• 28. Why would we choose Joomla! (over Drupal)<br />We do not see any reason to select Joomla! instead of Drupal or eZ Publish<br />Unless there are non-CMS reasons, such as technology portfolio selection<br />However, Joomla! has very good traction especially outside Finland<br />The install base is 2-4 bigger compared to Drupal (depends on measurement)<br />
  • 29. www.codeigniter.com<br />CodeIgniter<br />
  • 30. CodeIgniter<br />A model-view-controller based PHP framework from EllisLabs<br />Simple, lightweight, and powerful framework for implementing web services and applications<br />Does not contain CMS features<br />There are content management systems built on top of CodeIgniter, but we have not used them<br />Semiactive community<br />
  • 31.
  • 32. CodeIgniter<br />Has really short path to the user’s code<br />Comprehensive support for basic operations<br />Does not force developers to use certain way of doing things (hooks, scaffoldings, XML mappings, etc.)<br />Recently bumped into version 2.0 and broke backwards compatibility<br />We have not yet tried the new version<br />
  • 33. +<br />Very fast compared to all other systems in this presentation<br />Very simple to learn<br />No need to fight against the system<br />Excellent separation of content and presentation<br />Very good and comprehensive documentation<br />Better open source license for commercial purposes<br />-<br />No CMS<br />We have integrated WordPress with a special bridge<br />The view system allows logic in views<br />We have fixed this with Smarty integration<br />KohanaPHP (former fork, now rewritten) is faster and provides more features<br />The community is smallish<br />CodeIgniter<br />
  • 34. When do we choose CodeIgniter<br />When there is no or little need for CMS features<br />We have integrated CodeIgniter with WordPress in certain cases<br />When the data model is truly complex and cannot be tackled with predefined database schemas<br />When adding new features to Drupal or eZ Publish would take longer than writing everything from scratch<br />
  • 35. Why would we choose CodeIgniter (over Drupal)<br />Way faster<br />Faster development time when coding is a must<br />Better separation of content and presentation<br />Allows to use own database schemas as seen fit<br />Also easy to use with SOLR, MongoDB and such<br />
  • 36. www.drupal.org<br />Drupal<br />
  • 37. Drupal<br />A fully featured CMS with great community and UGC (user-generated content) support<br />Literally thousands of modules and a very active development community – as you should know<br />Has a huge user base, considered one of the market leaders of open source CMS systems by 2010 market survey by Water & Stone <br />www.waterandstone.com/book/2010-open-source-cms-market-share-report<br />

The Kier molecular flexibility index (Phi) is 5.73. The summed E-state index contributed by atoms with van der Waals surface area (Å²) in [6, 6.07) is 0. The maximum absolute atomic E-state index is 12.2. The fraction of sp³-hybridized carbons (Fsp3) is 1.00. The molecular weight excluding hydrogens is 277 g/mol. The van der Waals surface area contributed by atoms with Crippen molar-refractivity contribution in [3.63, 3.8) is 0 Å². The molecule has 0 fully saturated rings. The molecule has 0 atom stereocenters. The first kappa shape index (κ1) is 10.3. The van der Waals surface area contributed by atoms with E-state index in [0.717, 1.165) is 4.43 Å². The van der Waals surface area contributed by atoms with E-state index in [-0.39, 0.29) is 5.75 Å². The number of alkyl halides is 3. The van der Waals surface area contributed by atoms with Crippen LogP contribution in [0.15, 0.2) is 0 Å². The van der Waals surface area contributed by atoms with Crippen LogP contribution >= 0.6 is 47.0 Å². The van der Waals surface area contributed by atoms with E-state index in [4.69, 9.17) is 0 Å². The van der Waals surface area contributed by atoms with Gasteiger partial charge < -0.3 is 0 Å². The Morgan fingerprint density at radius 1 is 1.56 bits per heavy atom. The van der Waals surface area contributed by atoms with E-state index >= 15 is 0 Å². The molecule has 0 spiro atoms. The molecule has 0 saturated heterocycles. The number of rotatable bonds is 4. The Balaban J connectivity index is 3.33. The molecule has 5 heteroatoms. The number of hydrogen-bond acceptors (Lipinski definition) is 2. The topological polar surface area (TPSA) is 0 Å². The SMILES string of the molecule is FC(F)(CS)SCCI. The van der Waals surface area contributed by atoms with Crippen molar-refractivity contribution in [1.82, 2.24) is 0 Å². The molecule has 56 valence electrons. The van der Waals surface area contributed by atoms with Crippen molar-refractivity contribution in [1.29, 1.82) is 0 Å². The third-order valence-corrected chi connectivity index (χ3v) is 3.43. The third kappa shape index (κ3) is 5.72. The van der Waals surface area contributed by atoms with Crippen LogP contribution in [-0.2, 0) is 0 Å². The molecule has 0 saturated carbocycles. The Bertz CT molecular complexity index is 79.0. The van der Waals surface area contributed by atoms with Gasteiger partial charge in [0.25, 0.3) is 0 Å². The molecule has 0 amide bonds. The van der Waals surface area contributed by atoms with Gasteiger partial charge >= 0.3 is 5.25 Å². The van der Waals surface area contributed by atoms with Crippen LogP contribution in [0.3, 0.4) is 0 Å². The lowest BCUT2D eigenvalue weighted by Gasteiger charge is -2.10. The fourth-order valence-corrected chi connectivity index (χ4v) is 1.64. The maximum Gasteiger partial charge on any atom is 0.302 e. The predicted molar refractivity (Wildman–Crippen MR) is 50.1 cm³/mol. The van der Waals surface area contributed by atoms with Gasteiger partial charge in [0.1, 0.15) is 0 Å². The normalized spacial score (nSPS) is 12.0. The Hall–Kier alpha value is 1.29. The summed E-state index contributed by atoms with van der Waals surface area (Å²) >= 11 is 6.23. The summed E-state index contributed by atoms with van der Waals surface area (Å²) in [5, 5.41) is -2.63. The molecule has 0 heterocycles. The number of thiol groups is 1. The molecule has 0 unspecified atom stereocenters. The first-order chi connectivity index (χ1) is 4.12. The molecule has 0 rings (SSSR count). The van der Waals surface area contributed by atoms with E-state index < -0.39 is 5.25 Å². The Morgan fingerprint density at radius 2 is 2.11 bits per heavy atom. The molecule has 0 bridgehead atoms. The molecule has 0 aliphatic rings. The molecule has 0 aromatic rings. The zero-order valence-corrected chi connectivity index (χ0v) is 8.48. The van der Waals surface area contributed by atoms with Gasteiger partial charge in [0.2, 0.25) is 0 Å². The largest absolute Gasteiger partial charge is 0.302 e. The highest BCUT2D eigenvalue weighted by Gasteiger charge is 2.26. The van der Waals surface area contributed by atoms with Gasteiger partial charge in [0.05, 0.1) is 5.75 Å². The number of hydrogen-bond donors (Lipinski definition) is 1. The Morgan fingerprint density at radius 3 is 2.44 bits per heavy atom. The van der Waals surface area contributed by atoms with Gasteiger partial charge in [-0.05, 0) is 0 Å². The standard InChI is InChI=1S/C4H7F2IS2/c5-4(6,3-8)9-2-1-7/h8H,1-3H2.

• 38.
  • 39. Drupal<br />Multi-language and multi-site support in the core<br />Has a great API, a lot of hooks and toolkit overrides for extending<br />Has a decent documentation, even very good if you compare it to other open-source products<br />
  • 40. +<br />Excellent community feature support<br />Extendible easily and to pretty much anything<br />Widely used<br />Huge user-base<br />Active community, quality contrib modules available<br />Install profiles<br />-<br />Not enough features in the core for typical CMS case<br />Tricky admin interface<br />Caching is somewhat limited<br />No integrated admin workflow with user access controls<br />Community focuses too much on code, marketing seems to be a hindsight<br />Drupal.org is not “selling” the system at all<br />Drupal<br />
  • 41. When do we choose Drupal 1/2<br />When the client specifically wants it (this is way more common for Drupal than any other CMS - in Finland, your mileage may vary)<br />You can create pretty much any site with Drupal – the other CMSesjust might do some specific sites faster to build or easier to use<br />When the site focuses on community and user generated content<br />There is no match to Drupal’s community features, as we see it<br />
  • 42. When do we choose Drupal 2/2<br />When the client wants/needs a CMS for which they can get support from a lot of technology companies in Finland (it’s probably the most supported here)<br />When we need the CMS to bend to anything we want<br />There’s no match to Drupal’s API and flexibility for extending on<br />You can build pretty much anything on Drupal, without breaking the core<br />
  • 43. Positioning<br />
  • 44. Comparison of the systemsUser perspective<br />User generated<br />Drupal<br />WordPress<br />Joomla!<br />Contet sources<br />Site size<br />Big size<br />Small size<br />eZ Publish<br />Top-down information<br />
  • 45. Powerful<br />CodeIgniter<br />eZ Publish<br />Drupal<br />API<br />Joomla!<br />Development<br />Easy<br />Hard<br />WordPress<br />Restricted<br />Comparison of the systemsDeveloper perspective<br />
  • 46. Recap<br />Different systems serve different needs<br />There is no fit-for-all system available<br />Drupal is quite a good candidate for an all-around system<br />
  • 47. Want to hear more from us?<br />www.exove.com@exove<br />Meet us at Drupal Business Days and Drupal CXO<br />May 25-27 in Helsinki<br />
  • 48. Questions? Comments?<br />Thank you for your time<br />